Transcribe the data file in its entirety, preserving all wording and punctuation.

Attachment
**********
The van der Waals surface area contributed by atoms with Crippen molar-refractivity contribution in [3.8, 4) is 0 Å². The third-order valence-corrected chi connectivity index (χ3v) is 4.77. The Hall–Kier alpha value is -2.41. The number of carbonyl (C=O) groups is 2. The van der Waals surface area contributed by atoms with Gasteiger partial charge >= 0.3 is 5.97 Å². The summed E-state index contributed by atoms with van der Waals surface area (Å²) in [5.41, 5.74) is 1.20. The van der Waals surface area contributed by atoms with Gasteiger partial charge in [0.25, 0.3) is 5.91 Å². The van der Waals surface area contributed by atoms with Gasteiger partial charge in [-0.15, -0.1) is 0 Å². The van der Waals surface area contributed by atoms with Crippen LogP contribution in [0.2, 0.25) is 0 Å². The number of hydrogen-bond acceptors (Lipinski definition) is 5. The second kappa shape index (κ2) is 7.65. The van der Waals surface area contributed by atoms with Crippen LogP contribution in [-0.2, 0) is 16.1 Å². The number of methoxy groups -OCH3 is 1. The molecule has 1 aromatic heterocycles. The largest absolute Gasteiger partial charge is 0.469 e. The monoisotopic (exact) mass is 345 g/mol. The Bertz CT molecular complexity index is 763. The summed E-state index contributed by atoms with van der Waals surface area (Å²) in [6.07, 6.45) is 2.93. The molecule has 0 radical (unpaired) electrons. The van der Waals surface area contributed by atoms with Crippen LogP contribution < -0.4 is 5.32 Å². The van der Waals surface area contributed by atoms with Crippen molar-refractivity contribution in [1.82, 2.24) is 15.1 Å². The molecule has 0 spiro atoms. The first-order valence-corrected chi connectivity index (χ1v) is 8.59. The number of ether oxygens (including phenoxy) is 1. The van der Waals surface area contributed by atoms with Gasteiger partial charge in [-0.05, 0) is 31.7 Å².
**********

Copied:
The van der Waals surface area contributed by atoms with Crippen molar-refractivity contribution in [3.8, 4) is 0 Å². The third-order valence-corrected chi connectivity index (χ3v) is 4.77. The Hall–Kier alpha value is -2.41. The number of carbonyl (C=O) groups is 2. The van der Waals surface area contributed by atoms with Gasteiger partial charge >= 0.3 is 5.97 Å². The summed E-state index contributed by atoms with van der Waals surface area (Å²) in [5.41, 5.74) is 1.20. The van der Waals surface area contributed by atoms with Gasteiger partial charge in [0.25, 0.3) is 5.91 Å². The van der Waals surface area contributed by atoms with Gasteiger partial charge in [-0.15, -0.1) is 0 Å². The van der Waals surface area contributed by atoms with Crippen LogP contribution in [0.2, 0.25) is 0 Å². The number of hydrogen-bond acceptors (Lipinski definition) is 5. The second kappa shape index (κ2) is 7.65. The van der Waals surface area contributed by atoms with Crippen LogP contribution in [-0.2, 0) is 16.1 Å². The number of methoxy groups -OCH3 is 1. The molecule has 1 aromatic heterocycles. The largest absolute Gasteiger partial charge is 0.469 e. The monoisotopic (exact) mass is 345 g/mol. The Bertz CT molecular complexity index is 763. The summed E-state index contributed by atoms with van der Waals surface area (Å²) in [6.07, 6.45) is 2.93. The molecule has 0 radical (unpaired) electrons. The van der Waals surface area contributed by atoms with Crippen LogP contribution < -0.4 is 5.32 Å². The van der Waals surface area contributed by atoms with Crippen molar-refractivity contribution in [1.82, 2.24) is 15.1 Å². The molecule has 0 spiro atoms. The first-order valence-corrected chi connectivity index (χ1v) is 8.59. The number of ether oxygens (including phenoxy) is 1. The van der Waals surface area contributed by atoms with Gasteiger partial charge in [-0.05, 0) is 31.7 Å².